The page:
Cudworth also explained that Ticketek is using this data-driven architecture to create a platform that is being exposed to external partners for their own use and to build upon, with the aim of creating a better customer experience. He added that the ticketing business has probably changed more in the past couple of years than it has in the last 30 and Ticketek is focused on building an environment exposes its platform for scale and use beyond its four walls. Cudworth said:
Rather than thinking about it as an application, think about it as a platform. What we’ve done is in essence is open up the platform. It wasn’t just opening up technically, it’s opening up our mindset to build a whole ecosystem around the platform.
The key tag line that we use is ‘innovation through integration’. Because of that deep knitting of the venues and hirers, we’re more like a marketplace than we are and e-commerce company. We are selling other people’s inventory, we are selling our own inventory, it’s back and forth. There’s 20,000 events a year.
Cudworth also isn’t keen on the term ‘digital transformation’ as he think it sounds like an inward looking term, a project that has a start point and an endpoint. He prefers to use the term ‘digital acceleration’. He explained:
It’s no longer a project, it’s no longer a destination, it’s just speeding up every part of our business. We’re opening up the platform. We took those internal APIs and put them in front of our customers, told them we will give them every part of our platform, real time data streams. And we are starting to see all of these new customer experiences pop up. No longer it’s just the one website, there’s a whole set of new applications. We are now feeding their sites.”
Cudworth said that Ticketek could probably charge for this access, but it doesn’t need to, because it’s more about building this ecosystem. He said:
We’ve pretty much doubled the size of the business in the last two to three years, a lot of it has been organic growth. We are expanding up into Asia, that’s our stated goal. We bought a ticketing company in Malaysia, that’s running our platform now as well. We’ve got a joint venture in China. We want to extend our successful model up into Asia.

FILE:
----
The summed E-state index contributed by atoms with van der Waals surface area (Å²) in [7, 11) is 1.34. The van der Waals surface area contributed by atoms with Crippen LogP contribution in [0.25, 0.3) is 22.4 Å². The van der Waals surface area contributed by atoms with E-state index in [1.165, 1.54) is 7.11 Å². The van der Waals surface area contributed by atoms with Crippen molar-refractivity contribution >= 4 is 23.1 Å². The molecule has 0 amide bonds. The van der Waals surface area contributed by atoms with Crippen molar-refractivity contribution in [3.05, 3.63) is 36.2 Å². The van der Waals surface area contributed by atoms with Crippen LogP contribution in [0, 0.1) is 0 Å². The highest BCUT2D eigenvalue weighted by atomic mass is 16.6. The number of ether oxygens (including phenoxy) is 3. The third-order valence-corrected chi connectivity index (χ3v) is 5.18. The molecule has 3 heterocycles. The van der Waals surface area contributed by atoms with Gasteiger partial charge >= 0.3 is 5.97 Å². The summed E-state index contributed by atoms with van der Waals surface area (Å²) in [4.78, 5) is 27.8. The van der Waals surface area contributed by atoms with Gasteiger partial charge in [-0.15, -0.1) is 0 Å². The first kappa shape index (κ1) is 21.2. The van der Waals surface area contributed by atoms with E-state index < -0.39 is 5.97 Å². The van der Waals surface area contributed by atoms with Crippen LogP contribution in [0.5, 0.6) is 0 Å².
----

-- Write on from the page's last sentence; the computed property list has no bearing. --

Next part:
Key to this expansion has been Atlas, MongoDB’s database-as-a-service, which runs on Google Cloud, AWS and Microsoft Azure. Atlas allows Ticketek to be able to port its platform globally with ease and has also introduced an enhanced layer of security into the system. He advised other customers thinking about going to MongoDB to start with Atlas, not to delay it. Cudworth said:
We are an Atlas customer with MongoDB, and as part of that we were starting to deploy our platform tactfully. We went into the UK with a family entertainment event. We took the opportunity to deploy our platform to sell some of the tickets. We took a lot of those learnings back and said, how would we shrink the footprint of our platform and enable it to be far more agile to move into these regions?
One of the best things we did was move to Atlas. We were a successful MongoDB client, and it was fine, we had a cluster. What we wanted out of it was that portability. Do I really want to be managing it up in Asia and the UK? But what we gained out of moving to Atlas was quite surprising.
It actually washed a nice layer of governance through the business. We got encryption at rest, we didn’t ask for it, we just got it. That’s a bonus. Those are the things, if we had just started on that, it would have been better. The costs aren’t that different. The big cluster we were managing on MongoDB versus Atlas, the ROI is actually pretty good. We have mandated that.